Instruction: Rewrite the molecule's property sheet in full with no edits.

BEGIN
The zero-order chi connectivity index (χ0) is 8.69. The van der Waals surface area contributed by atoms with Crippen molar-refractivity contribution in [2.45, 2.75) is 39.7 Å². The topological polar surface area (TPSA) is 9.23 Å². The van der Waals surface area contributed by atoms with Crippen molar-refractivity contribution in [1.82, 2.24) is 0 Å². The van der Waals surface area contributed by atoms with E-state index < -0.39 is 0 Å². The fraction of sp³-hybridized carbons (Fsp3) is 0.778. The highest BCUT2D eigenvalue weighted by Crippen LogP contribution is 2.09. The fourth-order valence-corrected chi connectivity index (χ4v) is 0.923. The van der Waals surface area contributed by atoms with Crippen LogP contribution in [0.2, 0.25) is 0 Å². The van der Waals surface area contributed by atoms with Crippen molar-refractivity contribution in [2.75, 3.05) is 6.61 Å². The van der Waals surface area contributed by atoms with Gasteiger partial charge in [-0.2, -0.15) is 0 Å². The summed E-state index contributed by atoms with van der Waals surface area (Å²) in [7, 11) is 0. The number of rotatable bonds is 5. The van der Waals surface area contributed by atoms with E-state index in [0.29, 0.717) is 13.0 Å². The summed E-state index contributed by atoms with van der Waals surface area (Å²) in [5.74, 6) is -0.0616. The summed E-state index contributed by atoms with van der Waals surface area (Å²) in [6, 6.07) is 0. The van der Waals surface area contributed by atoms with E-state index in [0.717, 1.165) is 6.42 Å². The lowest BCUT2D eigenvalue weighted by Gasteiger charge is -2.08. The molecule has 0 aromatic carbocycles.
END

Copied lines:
The zero-order chi connectivity index (χ0) is 8.69. The van der Waals surface area contributed by atoms with Crippen molar-refractivity contribution in [2.45, 2.75) is 39.7 Å². The topological polar surface area (TPSA) is 9.23 Å². The van der Waals surface area contributed by atoms with Crippen molar-refractivity contribution in [1.82, 2.24) is 0 Å². The van der Waals surface area contributed by atoms with E-state index < -0.39 is 0 Å². The fraction of sp³-hybridized carbons (Fsp3) is 0.778. The highest BCUT2D eigenvalue weighted by Crippen LogP contribution is 2.09. The fourth-order valence-corrected chi connectivity index (χ4v) is 0.923. The van der Waals surface area contributed by atoms with Crippen LogP contribution in [0.2, 0.25) is 0 Å². The van der Waals surface area contributed by atoms with Crippen molar-refractivity contribution in [2.75, 3.05) is 6.61 Å². The van der Waals surface area contributed by atoms with Gasteiger partial charge in [-0.2, -0.15) is 0 Å². The summed E-state index contributed by atoms with van der Waals surface area (Å²) in [7, 11) is 0. The number of rotatable bonds is 5. The van der Waals surface area contributed by atoms with E-state index in [0.29, 0.717) is 13.0 Å². The summed E-state index contributed by atoms with van der Waals surface area (Å²) in [5.74, 6) is -0.0616. The summed E-state index contributed by atoms with van der Waals surface area (Å²) in [6, 6.07) is 0. The van der Waals surface area contributed by atoms with E-state index in [0.717, 1.165) is 6.42 Å². The lowest BCUT2D eigenvalue weighted by Gasteiger charge is -2.08. The molecule has 0 aromatic carbocycles.